The best of show for our Fungi Fest was Dale W.’s Boletus edulis, King Bolete, or Porcini. It is sad that these were our best specimens, but a snowstorm in the mountains got in our way. Yes, these two Kings are actually from the coast, but are still representative of the King Boletes that we get here in the fall. I have seen 3 buttons in the last 2 weeks brought to me by local newbies and, of course, they wanted to keep them to eat. What can I say? Someone was commenting that our King Boletes seem much more bulbous at the base than those from the coast. It could be true. Perhaps this is a separate subspecies.
Also note Susanne E’s talent decorations making all the room a festive fall experience! Thanks.
Dale’s King bolete makes best of show
The beauty of Susanne’s touch.
This is one of the few Ramarias that I could identify at the Fungi Fest on Oct. 21. I don’t know where Laurence got it, but it is a beauty with its deep ruby tips and large white stem. I am identifying it as Ramaria botrytis or botrytoides (habitat and spore size make the difference.) It is a tasty edible and probably the only one I choose to eat. Thanks for the specimen, Laurence.
Beautiful ramaria from Laurence
Thanks to all of you who contributed mushrooms and time to make this Fungi Fest fun and festive! 120 people attended the event despite the snowy/rainy day and a drive to Sunriver. A big shout out to Sunriver Nature Center, especially Amanda Accamondo, for all the support throughout the planning and the event itself. What a terrific organization.
The mushroom season has been poor this fall and gatherers came from all over, even as far away as the coast, to make sure we had specimens. Most of the mushrooms (90%), however, came from within an hour and a bit of Bend. Another thank your to the Cascade Mycological Society for sharing their mushroom labels. This made naming specimens much easier, but still very challenging without a REAL mycologist on hand. Here are a few photos of our small, but lovely show.
More photos to come.
Plenty of woody polypores and other interesting non-gilled mushrooms
Touch Here Table
Setup crew on a snowy morning
Chip sold all the oyster mushrooms he brought. Lovely pinks!
Intensely creative Susanne found a way to show how morels fruit in a burn by rehydrating last spring’s flush and mounting them in a burn habitat. Genius!
Not all specimens got identified, but common genus types were represented.
With only two large tables, we were able to get most of the mushrooms displayed.
We are excited about our first mushroom show and have been working hard to make it successful. This mushroom season, however, has been a challenge. Though we have found plenty of white Chanterelles, we want to have a full range of fungi for the show. You can help if you are willing to carefully gather a variety of specimens and bring them to me by Friday. Contact Linda at firstname.lastname@example.org.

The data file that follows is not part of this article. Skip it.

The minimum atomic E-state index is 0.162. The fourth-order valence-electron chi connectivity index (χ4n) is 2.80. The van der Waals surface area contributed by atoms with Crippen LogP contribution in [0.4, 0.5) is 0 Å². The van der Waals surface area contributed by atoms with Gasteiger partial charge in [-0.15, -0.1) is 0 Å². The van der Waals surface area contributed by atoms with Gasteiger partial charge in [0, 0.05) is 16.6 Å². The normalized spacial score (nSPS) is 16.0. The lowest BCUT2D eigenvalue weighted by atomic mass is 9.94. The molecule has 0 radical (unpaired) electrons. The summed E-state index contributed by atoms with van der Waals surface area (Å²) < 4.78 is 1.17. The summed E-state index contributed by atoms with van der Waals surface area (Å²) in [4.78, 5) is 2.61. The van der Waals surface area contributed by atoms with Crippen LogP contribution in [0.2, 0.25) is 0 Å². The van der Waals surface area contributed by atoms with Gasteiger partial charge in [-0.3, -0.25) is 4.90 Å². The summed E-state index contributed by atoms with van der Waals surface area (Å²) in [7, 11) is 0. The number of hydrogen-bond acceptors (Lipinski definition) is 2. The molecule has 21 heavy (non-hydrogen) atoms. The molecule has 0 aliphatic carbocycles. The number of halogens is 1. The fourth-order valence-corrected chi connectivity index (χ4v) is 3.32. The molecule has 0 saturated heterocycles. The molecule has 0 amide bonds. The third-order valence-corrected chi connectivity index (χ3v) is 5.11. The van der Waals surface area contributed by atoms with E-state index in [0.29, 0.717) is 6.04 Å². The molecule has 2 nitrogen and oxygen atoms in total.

Some people just can’t stop themselves! And now the “fun” begins!
Motherlode of whites that Audrey harvested today.
Red fire foam coating the forest – is it okay to eat the mushrooms?
Several people have been talking about the safety of mushrooms growing in woods that have been recently sprayed with retardant. If any of you readers have comments or information about this, please post a comment or link.
A mushroom student and chemistry teacher here at the local college sent me this email reply to my question:
From Carol H.
“Wikipedia has a nice descriptive page on the foams that are used in firefighting, both for structural fires and for wildland fires: https://en.wikipedia.org/wiki/Firefighting_foam
I probably was overstating concern about the chemicals used in them when we chatted about this last night. I remember having a conversation with some fire science students a few years ago where they mentioned AFFF, which contains fluorinated organic chemicals (fluorine on a carbon backbone). That stuff is mentioned in the Wikipedia article and is a halogenated organic: a member of a family of compounds that raise a little environmental concern in me. There are some bad actors in that group.
BUT I was not correct in making them sound as bad as polychlorinated or polybrominated biphenyls. Those are the bad actors in that family, and are the compounds that are used in flame-retardants used in furniture.
The firefighting foams are mostly water and surfactants (detergents, soaps). The foam helps hold the water to the things that could burn, which makes them better than water alone. It looks like the red color may be from iron in the formula, added to aid visibility.
As far as foraging from places that have recently been foamed, I still probably wouldn’t do it.
Thanks for giving me a reason to look this up!”
A little Sparrasis, some white Chanterelles and some smiles!
Field trip over Santiam Pass where everyone went home with some Chanterelles.
a.k.a. Paxillus atrotomentosus, or just Velvet Foot. This mushroom has been found every frequently lately. Note the fuzzy stem just where it meets the large gills, hence the name.
Thank you, Buddy Mays for the great photos!
Please spread the word about this great event for all of us who live in Central Oregon! October 20-21 at the Sunriver Nature Center. The Fungi Fest show is on Saturday, 10 -2 PM. If you have mushrooms to share with us for the show, please bring them in!
Here are fine photos taken by Buddy Mays. Most all participants found Chanterelles, but very little else was fruiting out there except this lovely Laetiporus sulphureus – Chicken of the Woods.
A beautiful day to be in the woods and a little too early for many mushrooms. Missing three of our hunters for the photo. They were busy picking mushrooms.